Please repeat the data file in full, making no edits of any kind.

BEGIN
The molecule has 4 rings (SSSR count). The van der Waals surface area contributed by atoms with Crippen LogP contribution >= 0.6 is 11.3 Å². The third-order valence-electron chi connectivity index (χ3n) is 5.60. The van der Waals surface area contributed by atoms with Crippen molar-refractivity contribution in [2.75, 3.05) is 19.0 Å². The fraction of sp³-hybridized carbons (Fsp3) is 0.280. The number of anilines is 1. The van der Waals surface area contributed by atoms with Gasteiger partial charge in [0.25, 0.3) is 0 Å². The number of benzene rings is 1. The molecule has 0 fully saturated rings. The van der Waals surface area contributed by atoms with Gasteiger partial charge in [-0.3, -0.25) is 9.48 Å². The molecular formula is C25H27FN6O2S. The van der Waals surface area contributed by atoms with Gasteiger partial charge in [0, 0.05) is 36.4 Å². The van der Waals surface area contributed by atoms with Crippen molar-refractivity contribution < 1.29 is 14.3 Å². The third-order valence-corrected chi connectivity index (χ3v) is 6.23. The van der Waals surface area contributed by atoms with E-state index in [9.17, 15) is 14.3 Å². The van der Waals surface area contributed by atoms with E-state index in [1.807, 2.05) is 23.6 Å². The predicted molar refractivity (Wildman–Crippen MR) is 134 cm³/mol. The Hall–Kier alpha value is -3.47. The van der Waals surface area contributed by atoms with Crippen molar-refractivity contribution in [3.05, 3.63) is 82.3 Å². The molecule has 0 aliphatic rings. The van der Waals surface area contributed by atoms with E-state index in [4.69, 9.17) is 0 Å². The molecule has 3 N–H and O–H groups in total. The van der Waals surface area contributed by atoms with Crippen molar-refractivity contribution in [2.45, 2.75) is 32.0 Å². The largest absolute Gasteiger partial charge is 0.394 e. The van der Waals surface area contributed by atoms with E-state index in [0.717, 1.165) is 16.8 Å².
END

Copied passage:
The molecule has 4 rings (SSSR count). The van der Waals surface area contributed by atoms with Crippen LogP contribution >= 0.6 is 11.3 Å². The third-order valence-electron chi connectivity index (χ3n) is 5.60. The van der Waals surface area contributed by atoms with Crippen molar-refractivity contribution in [2.75, 3.05) is 19.0 Å². The fraction of sp³-hybridized carbons (Fsp3) is 0.280. The number of anilines is 1. The van der Waals surface area contributed by atoms with Gasteiger partial charge in [0.25, 0.3) is 0 Å². The number of benzene rings is 1. The molecule has 0 fully saturated rings. The van der Waals surface area contributed by atoms with Gasteiger partial charge in [-0.3, -0.25) is 9.48 Å². The molecular formula is C25H27FN6O2S. The van der Waals surface area contributed by atoms with Gasteiger partial charge in [0, 0.05) is 36.4 Å². The van der Waals surface area contributed by atoms with Crippen molar-refractivity contribution < 1.29 is 14.3 Å². The third-order valence-corrected chi connectivity index (χ3v) is 6.23. The van der Waals surface area contributed by atoms with E-state index in [9.17, 15) is 14.3 Å². The van der Waals surface area contributed by atoms with E-state index in [1.807, 2.05) is 23.6 Å². The predicted molar refractivity (Wildman–Crippen MR) is 134 cm³/mol. The Hall–Kier alpha value is -3.47. The van der Waals surface area contributed by atoms with Crippen molar-refractivity contribution in [3.05, 3.63) is 82.3 Å². The molecule has 0 aliphatic rings. The van der Waals surface area contributed by atoms with E-state index in [4.69, 9.17) is 0 Å². The molecule has 3 N–H and O–H groups in total. The van der Waals surface area contributed by atoms with Crippen molar-refractivity contribution in [2.45, 2.75) is 32.0 Å². The largest absolute Gasteiger partial charge is 0.394 e. The van der Waals surface area contributed by atoms with E-state index in [0.717, 1.165) is 16.8 Å².